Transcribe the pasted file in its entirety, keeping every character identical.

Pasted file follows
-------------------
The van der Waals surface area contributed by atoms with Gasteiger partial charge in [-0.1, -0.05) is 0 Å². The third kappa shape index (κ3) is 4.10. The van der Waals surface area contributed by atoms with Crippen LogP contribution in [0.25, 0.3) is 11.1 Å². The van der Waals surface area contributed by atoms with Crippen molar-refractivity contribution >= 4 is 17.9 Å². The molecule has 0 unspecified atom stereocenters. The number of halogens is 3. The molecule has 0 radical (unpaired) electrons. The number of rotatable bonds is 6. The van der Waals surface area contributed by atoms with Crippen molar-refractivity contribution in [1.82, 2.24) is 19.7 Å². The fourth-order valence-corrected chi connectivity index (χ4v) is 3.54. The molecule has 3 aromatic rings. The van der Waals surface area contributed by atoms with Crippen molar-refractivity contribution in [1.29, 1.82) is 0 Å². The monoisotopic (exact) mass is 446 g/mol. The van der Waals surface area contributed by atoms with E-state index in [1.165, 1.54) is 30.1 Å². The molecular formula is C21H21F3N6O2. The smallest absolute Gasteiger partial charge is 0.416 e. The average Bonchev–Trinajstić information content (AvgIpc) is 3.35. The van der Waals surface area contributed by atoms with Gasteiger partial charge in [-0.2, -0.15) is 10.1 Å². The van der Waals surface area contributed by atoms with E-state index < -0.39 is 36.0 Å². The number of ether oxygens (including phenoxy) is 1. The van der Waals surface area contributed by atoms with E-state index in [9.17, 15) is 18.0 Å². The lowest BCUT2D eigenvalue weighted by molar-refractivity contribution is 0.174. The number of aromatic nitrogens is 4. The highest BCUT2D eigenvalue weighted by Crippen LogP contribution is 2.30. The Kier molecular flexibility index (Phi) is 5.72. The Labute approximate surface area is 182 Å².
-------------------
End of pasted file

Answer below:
The van der Waals surface area contributed by atoms with Gasteiger partial charge in [-0.1, -0.05) is 0 Å². The third kappa shape index (κ3) is 4.10. The van der Waals surface area contributed by atoms with Crippen LogP contribution in [0.25, 0.3) is 11.1 Å². The van der Waals surface area contributed by atoms with Crippen molar-refractivity contribution >= 4 is 17.9 Å². The molecule has 0 unspecified atom stereocenters. The number of halogens is 3. The molecule has 0 radical (unpaired) electrons. The number of rotatable bonds is 6. The van der Waals surface area contributed by atoms with Crippen molar-refractivity contribution in [1.82, 2.24) is 19.7 Å². The fourth-order valence-corrected chi connectivity index (χ4v) is 3.54. The molecule has 3 aromatic rings. The van der Waals surface area contributed by atoms with Crippen molar-refractivity contribution in [1.29, 1.82) is 0 Å². The monoisotopic (exact) mass is 446 g/mol. The van der Waals surface area contributed by atoms with E-state index in [1.165, 1.54) is 30.1 Å². The molecular formula is C21H21F3N6O2. The smallest absolute Gasteiger partial charge is 0.416 e. The average Bonchev–Trinajstić information content (AvgIpc) is 3.35. The van der Waals surface area contributed by atoms with Gasteiger partial charge in [-0.2, -0.15) is 10.1 Å². The van der Waals surface area contributed by atoms with E-state index < -0.39 is 36.0 Å². The number of ether oxygens (including phenoxy) is 1. The van der Waals surface area contributed by atoms with E-state index in [9.17, 15) is 18.0 Å². The lowest BCUT2D eigenvalue weighted by molar-refractivity contribution is 0.174. The number of aromatic nitrogens is 4. The highest BCUT2D eigenvalue weighted by Crippen LogP contribution is 2.30. The Kier molecular flexibility index (Phi) is 5.72. The Labute approximate surface area is 182 Å².